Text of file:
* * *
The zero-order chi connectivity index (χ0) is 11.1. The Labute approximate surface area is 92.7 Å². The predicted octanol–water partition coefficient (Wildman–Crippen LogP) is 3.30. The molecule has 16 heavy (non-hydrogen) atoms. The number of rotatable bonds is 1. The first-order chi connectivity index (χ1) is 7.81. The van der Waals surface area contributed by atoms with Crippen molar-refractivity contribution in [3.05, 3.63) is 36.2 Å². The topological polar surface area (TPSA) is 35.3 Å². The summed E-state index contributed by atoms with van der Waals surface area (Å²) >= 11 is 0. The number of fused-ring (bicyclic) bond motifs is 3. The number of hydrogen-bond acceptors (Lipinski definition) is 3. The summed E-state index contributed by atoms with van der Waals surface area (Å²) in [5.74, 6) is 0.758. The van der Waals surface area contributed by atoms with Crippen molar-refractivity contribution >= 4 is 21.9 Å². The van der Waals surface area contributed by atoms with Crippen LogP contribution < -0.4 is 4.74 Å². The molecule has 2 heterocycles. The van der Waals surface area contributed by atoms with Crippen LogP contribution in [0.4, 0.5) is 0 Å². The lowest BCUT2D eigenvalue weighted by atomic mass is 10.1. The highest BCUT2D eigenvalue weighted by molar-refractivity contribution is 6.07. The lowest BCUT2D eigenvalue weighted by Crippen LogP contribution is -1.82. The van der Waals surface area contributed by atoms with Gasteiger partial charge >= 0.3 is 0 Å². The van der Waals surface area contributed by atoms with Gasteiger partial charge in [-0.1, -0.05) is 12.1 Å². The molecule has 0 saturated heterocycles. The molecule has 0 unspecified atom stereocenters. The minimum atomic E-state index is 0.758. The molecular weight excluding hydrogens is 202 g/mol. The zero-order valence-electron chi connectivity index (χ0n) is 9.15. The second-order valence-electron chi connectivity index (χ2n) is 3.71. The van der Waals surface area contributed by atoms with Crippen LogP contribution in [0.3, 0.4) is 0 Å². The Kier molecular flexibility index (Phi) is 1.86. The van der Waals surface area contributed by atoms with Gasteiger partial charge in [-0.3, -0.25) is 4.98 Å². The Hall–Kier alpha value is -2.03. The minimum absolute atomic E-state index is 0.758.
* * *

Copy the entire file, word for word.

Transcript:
The zero-order chi connectivity index (χ0) is 11.1. The Labute approximate surface area is 92.7 Å². The predicted octanol–water partition coefficient (Wildman–Crippen LogP) is 3.30. The molecule has 16 heavy (non-hydrogen) atoms. The number of rotatable bonds is 1. The first-order chi connectivity index (χ1) is 7.81. The van der Waals surface area contributed by atoms with Crippen molar-refractivity contribution in [3.05, 3.63) is 36.2 Å². The topological polar surface area (TPSA) is 35.3 Å². The summed E-state index contributed by atoms with van der Waals surface area (Å²) >= 11 is 0. The number of fused-ring (bicyclic) bond motifs is 3. The number of hydrogen-bond acceptors (Lipinski definition) is 3. The summed E-state index contributed by atoms with van der Waals surface area (Å²) in [5.74, 6) is 0.758. The van der Waals surface area contributed by atoms with Crippen molar-refractivity contribution >= 4 is 21.9 Å². The van der Waals surface area contributed by atoms with Crippen LogP contribution < -0.4 is 4.74 Å². The molecule has 2 heterocycles. The van der Waals surface area contributed by atoms with Crippen LogP contribution in [0.4, 0.5) is 0 Å². The lowest BCUT2D eigenvalue weighted by atomic mass is 10.1. The highest BCUT2D eigenvalue weighted by molar-refractivity contribution is 6.07. The lowest BCUT2D eigenvalue weighted by Crippen LogP contribution is -1.82. The van der Waals surface area contributed by atoms with Gasteiger partial charge >= 0.3 is 0 Å². The van der Waals surface area contributed by atoms with Gasteiger partial charge in [-0.1, -0.05) is 12.1 Å². The molecule has 0 saturated heterocycles. The molecule has 0 unspecified atom stereocenters. The minimum atomic E-state index is 0.758. The molecular weight excluding hydrogens is 202 g/mol. The zero-order valence-electron chi connectivity index (χ0n) is 9.15. The second-order valence-electron chi connectivity index (χ2n) is 3.71. The van der Waals surface area contributed by atoms with Crippen LogP contribution in [0.3, 0.4) is 0 Å². The Kier molecular flexibility index (Phi) is 1.86. The van der Waals surface area contributed by atoms with Gasteiger partial charge in [-0.3, -0.25) is 4.98 Å². The Hall–Kier alpha value is -2.03. The minimum absolute atomic E-state index is 0.758.